Alando ChappelAlando Chappel
Senior Project Manager, City of East Lansing

What are you doing to make sure everyone feels included in AWWA?
By creating an environment built on respect and integrity and by building a culture of belonging. By applying these processes, we will accomplish Inclusiveness actively inviting the contribution of all people.


Alex ChenAlex Chen
Director of Drinking Water and Utility O&M for Seattle Public Utilities

Why did you volunteer for AWWA’s DMIC?
It’s important to the City of Seattle that Race and Social Justice principles be embedded into the work we do as part of our community. The City’s values include “equity, inclusion, learning, accountability, and stewardship.”

As part of a City department, Seattle Public Utilities seeks to embed these values into our work - and extend those values to the organizations we are affiliated with, including AWWA.


dedra ecklundDedra Ecklund
Team Leader, Lockwood Andrews & Newnam, Inc.

Dedra has focused on the management and design of water and wastewater systems for public entities throughout her career after graduating from Texas A&M University in Biological Systems and Agricultural Engineering.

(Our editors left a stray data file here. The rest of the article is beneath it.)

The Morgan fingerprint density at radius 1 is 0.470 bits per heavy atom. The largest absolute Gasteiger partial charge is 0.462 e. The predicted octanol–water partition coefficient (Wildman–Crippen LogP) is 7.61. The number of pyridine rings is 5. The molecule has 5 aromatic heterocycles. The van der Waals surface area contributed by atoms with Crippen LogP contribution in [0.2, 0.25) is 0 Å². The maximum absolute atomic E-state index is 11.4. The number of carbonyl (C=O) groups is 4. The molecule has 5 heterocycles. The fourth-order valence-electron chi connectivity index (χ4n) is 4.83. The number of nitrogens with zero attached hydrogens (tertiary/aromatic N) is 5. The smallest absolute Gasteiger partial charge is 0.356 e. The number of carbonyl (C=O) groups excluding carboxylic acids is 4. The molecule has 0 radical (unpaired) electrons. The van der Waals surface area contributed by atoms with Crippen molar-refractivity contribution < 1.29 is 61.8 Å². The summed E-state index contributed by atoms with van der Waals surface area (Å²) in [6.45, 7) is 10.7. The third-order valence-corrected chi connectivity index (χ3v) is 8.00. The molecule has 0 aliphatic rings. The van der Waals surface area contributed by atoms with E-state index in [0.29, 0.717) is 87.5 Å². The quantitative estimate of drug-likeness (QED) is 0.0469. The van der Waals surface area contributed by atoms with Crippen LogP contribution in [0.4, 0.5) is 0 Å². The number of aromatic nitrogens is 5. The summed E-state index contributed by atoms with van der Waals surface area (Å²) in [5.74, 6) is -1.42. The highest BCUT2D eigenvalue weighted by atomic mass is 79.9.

She has designed projects ranging in construction cost from $150,000 to $200 million for several cities/entities in Texas, including Houston, Missouri City, Pearland, Kendleton, Harris County, and The Woodlands. She has been involved in all project phases from preliminary engineering through construction.

Her design experience includes small diameter water lines, wastewater collection system design and rehabilitation, lift stations, land development, civil site, and drainage and detention facilities. She has also designed and managed ground storage tanks, elevated storage tank rehabilitation, large diameter water lines, and wastewater treatment plant expansions and rehabilitation. She uses her expertise to train and mentor engineers-in-training at LAN and encourage them to achieve a career path with varied project experience. She currently serves as the chair of the Diversity and Inclusion Committee for Texas AWWA.

Why did you volunteer for AWWA’s DMIC?
I originally got involved with Diversity & Inclusion after attending the D&I sessions at the Texas Water conference. After that initial exposure I became passionate about continually learning, actively supporting, and participating in diversity and inclusion initiatives first at the state and then at the national level. Through volunteering for AWWA’s DMIC, I hope to promote the value of diversity within the water industry and broaden my experiences by learning from others.